8. I was introduced to wartime baking during college through a professor's wife. She made "Wacky Cake" for all the students, and it sounds very similar to the one described by JulieAnn and the Captain. Not the prettiest, but lovely moist chocolate cake that is wonderfully forgiving and versatile, without the tooth-chipping crust that some have.

  9. It sounds interesting. I'll give it a try.

  10. So I got up and made this for breakfast this morning. I didn't have raisins, so I chopped up some dried nectarines which are a little more tart - but work about the same. I like hard crusty breads, so I'm glad your recipe comes out this way as opposed to the moist cake mentioned in many of the comments - though the center was softer and chewy. It was great with my coffee. In fact, it was just great! Please keep us posted on more of your war-time goodies.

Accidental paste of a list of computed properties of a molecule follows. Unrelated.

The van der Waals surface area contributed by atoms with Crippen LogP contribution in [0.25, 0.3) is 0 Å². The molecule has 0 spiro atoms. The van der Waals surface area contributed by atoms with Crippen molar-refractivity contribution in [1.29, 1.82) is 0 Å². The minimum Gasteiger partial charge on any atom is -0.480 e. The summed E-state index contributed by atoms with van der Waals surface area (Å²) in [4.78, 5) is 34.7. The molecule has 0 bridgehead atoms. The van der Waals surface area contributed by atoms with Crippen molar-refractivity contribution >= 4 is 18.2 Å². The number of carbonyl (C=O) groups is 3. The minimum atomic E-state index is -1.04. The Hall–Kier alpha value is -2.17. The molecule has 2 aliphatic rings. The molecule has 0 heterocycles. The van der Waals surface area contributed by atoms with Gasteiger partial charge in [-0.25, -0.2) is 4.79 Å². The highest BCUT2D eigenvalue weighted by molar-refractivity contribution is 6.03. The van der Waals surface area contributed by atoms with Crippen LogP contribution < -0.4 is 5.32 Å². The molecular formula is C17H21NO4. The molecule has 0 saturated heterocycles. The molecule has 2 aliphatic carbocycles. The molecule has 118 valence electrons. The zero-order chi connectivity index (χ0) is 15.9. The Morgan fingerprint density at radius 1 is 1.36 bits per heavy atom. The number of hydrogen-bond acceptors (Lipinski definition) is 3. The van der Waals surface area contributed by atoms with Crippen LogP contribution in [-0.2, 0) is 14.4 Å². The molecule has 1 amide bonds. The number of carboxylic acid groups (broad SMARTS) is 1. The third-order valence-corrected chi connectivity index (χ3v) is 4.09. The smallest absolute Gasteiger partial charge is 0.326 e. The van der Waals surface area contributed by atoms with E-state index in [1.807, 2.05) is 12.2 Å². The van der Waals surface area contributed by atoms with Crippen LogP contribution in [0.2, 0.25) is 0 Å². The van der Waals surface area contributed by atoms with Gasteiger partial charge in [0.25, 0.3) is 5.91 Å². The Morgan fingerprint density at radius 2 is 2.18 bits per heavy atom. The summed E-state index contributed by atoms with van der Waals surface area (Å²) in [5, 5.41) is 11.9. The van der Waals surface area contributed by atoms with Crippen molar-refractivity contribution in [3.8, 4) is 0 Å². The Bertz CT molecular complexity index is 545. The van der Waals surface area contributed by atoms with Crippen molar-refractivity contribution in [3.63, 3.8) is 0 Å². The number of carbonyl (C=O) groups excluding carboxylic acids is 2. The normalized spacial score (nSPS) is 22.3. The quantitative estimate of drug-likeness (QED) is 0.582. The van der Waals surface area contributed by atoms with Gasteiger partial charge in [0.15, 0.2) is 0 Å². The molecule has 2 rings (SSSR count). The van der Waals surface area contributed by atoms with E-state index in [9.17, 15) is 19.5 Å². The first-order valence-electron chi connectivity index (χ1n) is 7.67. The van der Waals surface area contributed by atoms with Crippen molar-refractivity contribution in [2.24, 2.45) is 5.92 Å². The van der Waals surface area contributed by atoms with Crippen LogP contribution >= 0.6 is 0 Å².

PS Adding a question to anonymous' comment: were all types of sugar rationed, or just refined white granulated? What kinds of sugar were available in the 1940's grocery before the war?

  11. Refined white sugar was rationed, however, molasses-y unrefined cane sugar that often had a slight bitterness to it was not rationed. Brown sugar is pretty darn close to that sugar in terms of flavor and texture.

  12. I recently came accross your blog and have been reading along. I thought I would leave my first comment. I dont know what to say except that I have enjoyed reading. Nice blog. I will keep visiting this blog very often.



  13. Hi Garrett, Update...FYI
    I buttered an 8"x8" poured the "batter" in and baked at 325 for 25 minutes. It's delicious! Moist, plump raisins, spicey and will be fabulous w/ whipped cream later!

  14. I have never heard of war cake until I read your blog. I love to cook and I'm definitely going to try this recipe. This would be a wonderful family holiday tradition. So I thank you for posting this recipe.